Watch and Work.

Matthew 25:1-30.

W. G. B.

Christian Friend vol. 19, 1892, p. 17.

There is a principle in each of these parables of the kingdom of heaven which it is most important that we should hold together in our souls. They are watchfulness and workfulness, if it may be permitted to coin a word to express faithful diligence.

From each of these parables it is evident that all is not right in the kingdom of heaven during the Lord's absence. There are five unwise virgins as well as five wise ones. There is a wicked and slothful servant as well as good and faithful ones. And this fact serves to show us the character of the kingdom of heaven. That it is the sphere of profession, and not simply of true and loyal subjects and servants. True as it is that "the householder sowed good seed in his field," "his enemy came and sowed tares among the wheat." (Matthew 13:24-25.) This brings before us the present mixed condition of the kingdom, and how it came about. (See also vv. 36-43.)

Now the moral of the first parable of Matthew 25 is contained in verse 13, "Watch therefore, for ye know neither the day nor the hour wherein the Son of man cometh." In both parables the Lord is absent. In the first the possibility of His return at any moment is contemplated. In the second His protracted absence is regarded as possible. "For the kingdom of heaven is as a man travelling into a far country." (v. 14.) "After a long time the lord of those servants cometh." (v. 19.)

In the first it does not say "ye know neither the year nor the month," nor even "ye know not the week"; but "ye know neither the day nor the hour wherein the Son of man cometh." His return may be at any moment; and so the importance of the injunction, "Watch therefore!" How blessed the promise to the watchers in Luke 12. "Blessed are those servants, whom the lord when he cometh shall find watching: verily I say unto you, that he shall gird himself, and make them to sit down to meat, and will come forth and serve them." This is one of the most precious promises in Scripture. Let us see to it that we do not miss obtaining the immense privilege and honour. It will be a great thing to serve Him in the coming glory of the kingdom. "His servants shall serve Him." (Rev. 22:3.) But what will it be for Him to gird Himself, make us sit down to meat, and for Him to come forth and serve us? Blessed Master, never weary of serving us!

We have been permitted to begin another year; but long before its end the night of watching may be over, and He whom we look for have come. Let us then be on the watch. As a Christian coastguard said, "I often, when on my beat at night, watch for the morning star, while all the world is asleep."

On the other hand there may still be a little space left for serving our absent Lord. "Let us the precious hours redeem." And this is where the second parable of Matthew 25 is so useful as a stimulus to our laggard hearts. What is looked for is not the restless activity of the flesh, - there never was such a day for that as the present, - but diligent fidelity in what has been committed to our charge to use for our Lord.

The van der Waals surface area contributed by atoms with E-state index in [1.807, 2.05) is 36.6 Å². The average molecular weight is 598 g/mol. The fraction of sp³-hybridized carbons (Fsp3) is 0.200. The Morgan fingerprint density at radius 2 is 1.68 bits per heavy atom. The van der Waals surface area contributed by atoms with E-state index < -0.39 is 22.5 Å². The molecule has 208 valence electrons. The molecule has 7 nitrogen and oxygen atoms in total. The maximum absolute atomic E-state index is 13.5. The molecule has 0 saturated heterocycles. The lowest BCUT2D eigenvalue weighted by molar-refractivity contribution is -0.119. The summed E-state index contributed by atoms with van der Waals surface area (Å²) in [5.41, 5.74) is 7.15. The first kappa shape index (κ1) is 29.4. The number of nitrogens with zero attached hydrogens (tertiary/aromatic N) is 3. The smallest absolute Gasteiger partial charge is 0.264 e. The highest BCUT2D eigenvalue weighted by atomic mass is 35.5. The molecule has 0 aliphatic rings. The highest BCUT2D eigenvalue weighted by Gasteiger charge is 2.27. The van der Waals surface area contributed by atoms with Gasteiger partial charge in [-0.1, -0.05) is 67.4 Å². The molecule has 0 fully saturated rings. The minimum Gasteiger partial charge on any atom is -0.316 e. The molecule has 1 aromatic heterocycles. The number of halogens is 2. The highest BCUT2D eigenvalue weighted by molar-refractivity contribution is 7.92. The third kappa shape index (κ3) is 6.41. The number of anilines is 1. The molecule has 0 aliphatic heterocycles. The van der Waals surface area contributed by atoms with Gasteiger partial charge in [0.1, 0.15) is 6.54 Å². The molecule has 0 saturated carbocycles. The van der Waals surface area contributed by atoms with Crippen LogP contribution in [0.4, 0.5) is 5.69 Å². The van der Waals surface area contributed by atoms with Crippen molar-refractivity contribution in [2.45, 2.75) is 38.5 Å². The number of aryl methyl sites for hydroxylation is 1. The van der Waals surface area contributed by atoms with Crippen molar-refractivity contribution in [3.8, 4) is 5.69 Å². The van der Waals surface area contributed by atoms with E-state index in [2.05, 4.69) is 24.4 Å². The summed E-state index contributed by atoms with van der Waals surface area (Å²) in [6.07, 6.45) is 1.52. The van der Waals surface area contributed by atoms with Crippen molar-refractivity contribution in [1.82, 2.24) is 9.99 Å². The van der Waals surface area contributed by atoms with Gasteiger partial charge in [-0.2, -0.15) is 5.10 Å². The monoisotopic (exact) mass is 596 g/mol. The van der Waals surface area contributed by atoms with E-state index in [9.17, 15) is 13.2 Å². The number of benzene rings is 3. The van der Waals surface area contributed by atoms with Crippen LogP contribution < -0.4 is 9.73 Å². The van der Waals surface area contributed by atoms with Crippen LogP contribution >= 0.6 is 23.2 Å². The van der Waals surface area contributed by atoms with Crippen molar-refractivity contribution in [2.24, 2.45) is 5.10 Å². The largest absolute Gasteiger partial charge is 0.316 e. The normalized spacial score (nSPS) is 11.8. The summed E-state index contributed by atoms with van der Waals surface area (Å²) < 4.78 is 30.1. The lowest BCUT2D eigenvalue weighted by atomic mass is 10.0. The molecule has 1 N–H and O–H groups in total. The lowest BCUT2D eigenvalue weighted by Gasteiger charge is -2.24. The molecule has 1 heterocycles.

In another gospel we read, "For the Son of man is as a man taking a far journey, who left his house and gave authority to his servants, and to every man his work." (Mark 13:34.) Every man has had his work apportioned. Do we each know what our work is? and are we doing it faithfully? I believe numbers of God's children have never been exercised as to what their own individual work really is. The Master never contemplated idlers. "Slothful servant" (Matt. 25:26) is the condemnation of the wicked servant. The mere professed servant, who was all the time doing nothing with his master's goods. There is none to whom the Master has not given something to do for Him. "To every man his work." This is not necessarily preaching or any great public form of service. It is equally the quiet unseen service in the house, training children, visiting the sick, ministering to the needy - the thousand forms of serving the Lord.

And here in our parable there are talents committed to each. Not merely the gift of an evangelist, pastor, or teacher; but anything, I take it, which we might employ for Christ. Abilities, time, money, etc. And, as has often been noticed, the praise is not "good and successful," but "Well done, good and faithful servant."

Oh to be using what He has committed to our charge with faithful diligence! What a stimulus it should be to us (though not the object of our service; He Himself is that) the thought of hearing His well done, and entering into the joy of our Lord. Then will be the day to reckon up results, and to rejoice, not with trembling, as now, but to share our Lord's joy in the result of faithful service.

"Be ye stedfast, unmoveable, always abounding in the work of the Lord, forasmuch as ye know that your labour is not in vain in the Lord."

The Lord give us to hold these two together, to watch and work till He come. W. G. B.